Political activist David Comissiong is accusing Prime Minister Freundel Stuart of treating him with nothing but “contempt”, scant respect and even racial bias in the controversial Hyatt hotel matter.
The attorney-at-law said he had written to Stuart as far back as August last year, expressing concern about plans to construct the 15-storey, multi-million dollar property on Lower Bay Street, The City.
However, he said the Prime Minister had yet to acknowledge his letter.
“There has been absolutely no response from the Prime Minister in relation to my concerns about the Hyatt Hotel. I wrote the Prime Minister as long ago as August 2016 outlining all of my concerns to him in great detail. Stuart never even bothered to acknowledge my letter, much less to respond to it. But this does not surprise me. This is the type of behaviour that seems to be quite common with this current administration. You write to the Prime Minister, you write to ministers of Government, and you scarcely ever receive a response. He never responded to me, but he certainly responded to businessman Mark Maloney, the developer who has made the application,” Comissiong told Barbados TODAY.
The US$100 million Hyatt Centric Resort has faced stiff opposition from Comissiong and the Barbados National Trust, who have argued the project would have serious environmental consequences.
However, Stuart announced two weeks ago at a luncheon organized by the Barbados Chamber of Commerce and Industry that “within the next seven days I expect to be in a position to give planning permission” for the project and that construction would begin “sometime in the first half of 2017”.
Stuart made no mention of an environmental impact assessment or town hall meetings with residents of the area, two of Comissiong’s demands.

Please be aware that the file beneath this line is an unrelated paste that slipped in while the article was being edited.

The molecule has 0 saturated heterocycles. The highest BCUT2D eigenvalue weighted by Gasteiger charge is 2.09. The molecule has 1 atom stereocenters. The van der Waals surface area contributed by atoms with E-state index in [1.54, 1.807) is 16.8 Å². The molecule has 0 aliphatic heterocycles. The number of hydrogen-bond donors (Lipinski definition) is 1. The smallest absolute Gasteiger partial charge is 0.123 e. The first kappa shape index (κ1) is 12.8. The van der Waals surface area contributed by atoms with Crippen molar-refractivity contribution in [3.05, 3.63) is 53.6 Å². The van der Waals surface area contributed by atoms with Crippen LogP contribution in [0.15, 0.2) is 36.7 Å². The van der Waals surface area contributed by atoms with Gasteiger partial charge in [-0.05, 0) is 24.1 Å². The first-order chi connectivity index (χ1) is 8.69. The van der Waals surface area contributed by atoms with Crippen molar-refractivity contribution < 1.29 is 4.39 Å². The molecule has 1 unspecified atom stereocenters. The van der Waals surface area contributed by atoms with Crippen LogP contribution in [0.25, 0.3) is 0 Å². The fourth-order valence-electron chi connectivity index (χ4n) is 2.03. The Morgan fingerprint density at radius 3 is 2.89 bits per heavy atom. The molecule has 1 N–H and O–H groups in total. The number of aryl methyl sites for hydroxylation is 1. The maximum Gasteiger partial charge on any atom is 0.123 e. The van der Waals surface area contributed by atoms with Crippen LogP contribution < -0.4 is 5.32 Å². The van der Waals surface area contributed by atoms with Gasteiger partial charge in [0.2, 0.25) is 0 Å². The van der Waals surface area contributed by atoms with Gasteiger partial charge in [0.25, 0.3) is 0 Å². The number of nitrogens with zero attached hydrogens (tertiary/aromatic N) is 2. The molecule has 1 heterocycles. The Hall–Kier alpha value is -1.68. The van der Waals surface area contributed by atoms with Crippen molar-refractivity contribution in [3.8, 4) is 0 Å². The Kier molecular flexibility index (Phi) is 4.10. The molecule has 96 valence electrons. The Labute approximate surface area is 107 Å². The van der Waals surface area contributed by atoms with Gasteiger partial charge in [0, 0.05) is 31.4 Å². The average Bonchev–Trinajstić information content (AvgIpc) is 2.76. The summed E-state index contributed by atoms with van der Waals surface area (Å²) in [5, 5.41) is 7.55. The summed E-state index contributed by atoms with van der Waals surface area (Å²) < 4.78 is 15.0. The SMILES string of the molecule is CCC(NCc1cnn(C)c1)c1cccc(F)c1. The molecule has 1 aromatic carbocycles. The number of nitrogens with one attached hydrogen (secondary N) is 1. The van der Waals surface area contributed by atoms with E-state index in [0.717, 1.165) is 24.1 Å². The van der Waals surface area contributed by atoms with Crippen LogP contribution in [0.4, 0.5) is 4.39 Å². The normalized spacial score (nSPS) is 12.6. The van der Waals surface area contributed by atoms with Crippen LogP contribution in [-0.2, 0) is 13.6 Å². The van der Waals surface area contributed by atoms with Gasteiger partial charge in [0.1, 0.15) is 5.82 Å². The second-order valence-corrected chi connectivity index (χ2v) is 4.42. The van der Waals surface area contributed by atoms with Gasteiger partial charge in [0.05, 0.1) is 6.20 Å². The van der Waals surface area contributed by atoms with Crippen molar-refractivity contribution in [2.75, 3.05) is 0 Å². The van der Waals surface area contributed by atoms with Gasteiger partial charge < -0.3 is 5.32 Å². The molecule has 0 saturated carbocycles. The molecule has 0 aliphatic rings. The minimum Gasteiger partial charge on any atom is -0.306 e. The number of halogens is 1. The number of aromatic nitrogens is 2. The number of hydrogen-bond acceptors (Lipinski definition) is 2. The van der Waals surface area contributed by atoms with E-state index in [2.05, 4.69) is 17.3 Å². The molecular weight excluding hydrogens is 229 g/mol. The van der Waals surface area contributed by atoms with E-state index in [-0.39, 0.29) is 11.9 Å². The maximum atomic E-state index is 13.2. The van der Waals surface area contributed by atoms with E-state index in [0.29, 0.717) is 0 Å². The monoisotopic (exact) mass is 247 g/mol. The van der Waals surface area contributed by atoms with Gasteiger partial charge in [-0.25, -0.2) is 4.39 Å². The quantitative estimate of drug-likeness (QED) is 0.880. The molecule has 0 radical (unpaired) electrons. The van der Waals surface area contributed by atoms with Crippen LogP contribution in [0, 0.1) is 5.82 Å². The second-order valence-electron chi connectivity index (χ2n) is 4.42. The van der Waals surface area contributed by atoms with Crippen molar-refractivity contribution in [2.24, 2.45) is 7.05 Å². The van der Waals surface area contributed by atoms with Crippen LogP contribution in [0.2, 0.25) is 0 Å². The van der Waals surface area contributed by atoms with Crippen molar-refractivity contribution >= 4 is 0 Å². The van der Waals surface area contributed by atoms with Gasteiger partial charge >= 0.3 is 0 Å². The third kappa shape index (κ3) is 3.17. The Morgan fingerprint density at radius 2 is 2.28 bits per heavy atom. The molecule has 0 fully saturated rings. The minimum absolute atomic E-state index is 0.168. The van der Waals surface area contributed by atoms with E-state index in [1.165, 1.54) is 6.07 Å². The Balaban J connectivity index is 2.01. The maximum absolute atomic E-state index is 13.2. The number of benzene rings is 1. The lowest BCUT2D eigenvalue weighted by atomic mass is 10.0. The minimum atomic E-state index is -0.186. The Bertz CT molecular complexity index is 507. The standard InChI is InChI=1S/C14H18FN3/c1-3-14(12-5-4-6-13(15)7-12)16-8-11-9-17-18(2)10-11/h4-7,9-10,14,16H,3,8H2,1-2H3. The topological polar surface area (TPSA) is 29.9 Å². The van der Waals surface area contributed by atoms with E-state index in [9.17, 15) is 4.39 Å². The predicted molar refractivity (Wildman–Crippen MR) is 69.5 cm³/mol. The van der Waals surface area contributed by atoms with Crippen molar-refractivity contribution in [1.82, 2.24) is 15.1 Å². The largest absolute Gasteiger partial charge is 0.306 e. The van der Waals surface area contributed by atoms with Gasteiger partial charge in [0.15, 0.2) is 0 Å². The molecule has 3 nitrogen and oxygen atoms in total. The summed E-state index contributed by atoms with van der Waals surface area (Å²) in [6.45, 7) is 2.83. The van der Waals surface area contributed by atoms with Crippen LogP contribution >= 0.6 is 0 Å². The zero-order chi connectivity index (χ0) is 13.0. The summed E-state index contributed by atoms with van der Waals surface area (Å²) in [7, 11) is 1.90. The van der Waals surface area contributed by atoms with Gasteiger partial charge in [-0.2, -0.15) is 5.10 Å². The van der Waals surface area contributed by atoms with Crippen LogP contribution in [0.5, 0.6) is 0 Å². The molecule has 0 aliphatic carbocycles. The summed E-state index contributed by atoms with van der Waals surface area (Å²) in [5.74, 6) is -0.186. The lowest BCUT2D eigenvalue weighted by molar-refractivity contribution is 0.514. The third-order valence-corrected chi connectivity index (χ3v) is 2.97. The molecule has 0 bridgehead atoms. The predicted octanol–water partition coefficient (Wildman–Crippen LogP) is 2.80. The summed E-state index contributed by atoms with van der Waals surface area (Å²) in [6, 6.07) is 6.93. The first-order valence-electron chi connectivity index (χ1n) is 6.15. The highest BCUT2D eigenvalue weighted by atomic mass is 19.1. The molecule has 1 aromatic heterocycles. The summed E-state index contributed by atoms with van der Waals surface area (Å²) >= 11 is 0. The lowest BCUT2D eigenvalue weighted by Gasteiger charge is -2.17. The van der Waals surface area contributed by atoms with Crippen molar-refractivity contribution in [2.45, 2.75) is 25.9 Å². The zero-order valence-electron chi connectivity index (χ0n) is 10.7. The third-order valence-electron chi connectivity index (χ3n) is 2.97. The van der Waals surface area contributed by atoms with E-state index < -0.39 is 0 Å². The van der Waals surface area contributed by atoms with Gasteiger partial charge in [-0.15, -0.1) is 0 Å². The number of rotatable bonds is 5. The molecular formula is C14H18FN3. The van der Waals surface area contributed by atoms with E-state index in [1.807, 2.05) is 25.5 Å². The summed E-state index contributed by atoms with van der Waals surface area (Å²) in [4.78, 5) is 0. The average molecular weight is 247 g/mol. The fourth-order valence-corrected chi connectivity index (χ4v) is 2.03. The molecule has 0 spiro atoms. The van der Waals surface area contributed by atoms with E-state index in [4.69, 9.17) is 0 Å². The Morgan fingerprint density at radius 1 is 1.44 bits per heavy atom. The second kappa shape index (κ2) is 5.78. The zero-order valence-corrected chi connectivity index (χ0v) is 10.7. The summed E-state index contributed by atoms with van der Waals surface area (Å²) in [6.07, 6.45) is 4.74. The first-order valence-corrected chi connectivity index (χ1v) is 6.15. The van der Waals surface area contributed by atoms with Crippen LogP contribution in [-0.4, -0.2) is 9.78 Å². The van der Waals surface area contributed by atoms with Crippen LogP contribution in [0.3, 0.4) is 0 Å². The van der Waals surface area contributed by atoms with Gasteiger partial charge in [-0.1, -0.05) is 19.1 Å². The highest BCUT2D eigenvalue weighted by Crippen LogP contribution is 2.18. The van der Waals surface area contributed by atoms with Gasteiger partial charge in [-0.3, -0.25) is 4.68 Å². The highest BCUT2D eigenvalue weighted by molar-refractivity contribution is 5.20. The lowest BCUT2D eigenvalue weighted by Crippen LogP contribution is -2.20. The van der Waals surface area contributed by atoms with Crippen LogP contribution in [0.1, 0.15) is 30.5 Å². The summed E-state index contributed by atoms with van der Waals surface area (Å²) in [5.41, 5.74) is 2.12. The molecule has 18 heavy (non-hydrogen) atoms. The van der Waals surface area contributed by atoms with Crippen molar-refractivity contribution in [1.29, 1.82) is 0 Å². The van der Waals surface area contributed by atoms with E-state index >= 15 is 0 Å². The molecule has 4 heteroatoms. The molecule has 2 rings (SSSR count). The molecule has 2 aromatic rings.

However, he did say he expected “all of the outstanding preconditions would have been satisfied” by the time he was ready to approve the application for the permit.
Nothing has been heard from the Prime Minister on the matter since, and efforts by Barbados TODAY to find out if he had indeed granted permission have so far proved futile.
However, Comissiong said it had not escaped him that Stuart was photographed “gleefully grasping Maloney’s hand in a handshake and informing him and the whole of Barbados that within seven days he would be granting him permission to construct the 15-storey Hyatt hotel”.
Comissiong said the ball was in Stuart’s court and he was awaiting the Prime Minister’s next move.
If he is not satisfied, Comissiong is likely to carry out his threat to sue Government over the matter.
“The good thing about our society is that the Prime Minister and his ministers may choose to do as they please, but there is something called the law courts and none of them are above the law,” he said, drawing parallels with the United States president Donald Trump, whose recent executive order placing a temporary entry ban on citizens of mainly Muslim countries has been struck down by a judge.
While Trump has been accused of being a racist, Comissiong made no such accusations against Stuart.
Still, the attorney suggested that the Prime Minister had displayed a certain degree of racial bias by attending to Maloney while dismissing him.
“That is the Barbados we live in. [Calypsonian] Adonijah said there are two Barbadoses. We live in a Barbados where a businessman of a certain hue will be treated with respect and an ordinary citizen like myself, attorney-at-law, none the less, of different hue could be treated in a different kind of manner,” he charged.